Lily loves fire: a thought on safety for sibs with disabilities

My sister really likes fire. Yes, still, despite having lost her vision a decade ago. That’s one reason that Chanukah is a relatively big deal in our family: candles, every night for eight nights! With at least one set of Shabbat candles overlapping, because you can’t have an eight-night holiday without a Friday night in there somewhere! And it’s winter, so we might have a fire in the fireplace! Whee!

I was thinking about this last night, the last night of Chanukah, and remembering an event from a long time ago. Lily was in the kitchen, possibly still at the dinner table. Mom and I were cleaning up after the meal – washing dishes, putting away leftovers. All of a sudden, Lily’s sweet little voice started talking about candles. We turned around to find that Lily had navigated to the counter, where the two Friday night candles had been blazing merrily in their candlesticks. Had been. Because Lily was holding one in her hand, and was delightedly commenting on it. We both jumped and grabbed the candle and replaced it and removed Lily from the immediate area, and nobody got hurt and nothing bad happened (the candle didn’t even go out). But we kept the candles a bit further out of reach after that.

This year, our holiday was a bit more scattered than normal. I try to help Lily light candles at least once during every Chanukah – I can be safe with fire, and that lets her participate more fully in the ritual – and we didn’t manage to do that. But Lily still got to sing the blessings and know that we were lighting the candles.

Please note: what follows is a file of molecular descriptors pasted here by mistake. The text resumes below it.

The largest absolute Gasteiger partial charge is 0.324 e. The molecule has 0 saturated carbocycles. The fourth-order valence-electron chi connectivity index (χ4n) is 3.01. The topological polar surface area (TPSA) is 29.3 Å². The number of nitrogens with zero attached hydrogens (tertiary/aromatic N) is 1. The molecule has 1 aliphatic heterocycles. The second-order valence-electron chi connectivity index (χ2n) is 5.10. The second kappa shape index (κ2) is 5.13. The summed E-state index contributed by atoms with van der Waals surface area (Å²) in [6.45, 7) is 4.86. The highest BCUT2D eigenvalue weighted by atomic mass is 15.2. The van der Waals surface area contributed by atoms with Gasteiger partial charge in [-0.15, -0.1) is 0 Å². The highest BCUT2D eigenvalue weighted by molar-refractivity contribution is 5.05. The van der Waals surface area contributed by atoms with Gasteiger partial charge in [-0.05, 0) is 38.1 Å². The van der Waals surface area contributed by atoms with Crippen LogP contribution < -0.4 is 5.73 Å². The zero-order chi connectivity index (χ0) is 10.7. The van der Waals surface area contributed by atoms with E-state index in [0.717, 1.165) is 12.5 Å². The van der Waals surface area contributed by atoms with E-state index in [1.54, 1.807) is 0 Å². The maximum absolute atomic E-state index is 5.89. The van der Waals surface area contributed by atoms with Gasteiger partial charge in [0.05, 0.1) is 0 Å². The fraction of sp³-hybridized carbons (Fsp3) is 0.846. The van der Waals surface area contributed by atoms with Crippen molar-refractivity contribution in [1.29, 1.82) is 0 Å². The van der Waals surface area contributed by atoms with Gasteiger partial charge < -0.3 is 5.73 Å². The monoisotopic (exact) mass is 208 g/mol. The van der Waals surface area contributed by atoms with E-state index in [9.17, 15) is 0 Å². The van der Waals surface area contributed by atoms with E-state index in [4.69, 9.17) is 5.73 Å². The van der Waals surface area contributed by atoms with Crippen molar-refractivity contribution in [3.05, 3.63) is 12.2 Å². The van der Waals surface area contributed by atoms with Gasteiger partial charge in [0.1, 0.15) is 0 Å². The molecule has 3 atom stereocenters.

One of the hardest lessons for me to help Lily learn over the years is how to minimize pain, to herself and to others. For years, Lily knew that crying was a response to the stimulus of pinching, which she inflicted on a lot of us (yes, often me) on a regular basis (or tried to), but she didn’t really have a sense that the reason was the victim felt pain. (Which is why I feel it to be my job to help her learn this lesson; she hurt me and I needed her to stop, and preferred to try to get her to understand why. That, and I got in trouble for retaliating. ;-))

I’m not sure Lily had a concept of pain during her young years, for which I am mostly grateful. The first time I remember thinking that this might change was when a nurse needed to draw some blood before an outpatient procedure and – according to my folks, as I was in school at the time – she kept missing the vein. Dad says Lily crawled behind him on the hospital bed when the nurse came back in the room. I was able to invoke this memory a couple of times to get Lily to stop doing something hurtful, and the look of concentration and unhappiness on her face made me realize that she really hadn’t gotten it before. It’s really hard to convince a kid to stop doing something that can hurt them if they don’t have a clear concept of pain. I can’t say that I don’t like watching fires, myself, but I’ve always had a lot of respect for them, because in addition to my connection of pain with fire, I’ve got an extra layer of caution around me for doing just about anything. Some of this is just me, I think, but some of it comes from knowing that I was looking out for Lily when she couldn’t look out for herself, and that nagging feeling that I couldn’t afford to screw up or get hurt when Lily’s needs already took so much of my parents’ time and energy.

I’m glad that Lily’s fondness for fire never got her in trouble, and I’m glad that she can still remember it and participate in Jewish rituals that involve candles. Fire, like any tool (or almost any thing), can be dangerous, but it’s also a good thing to have around when treated properly. Like lighting candles on Chanukah!

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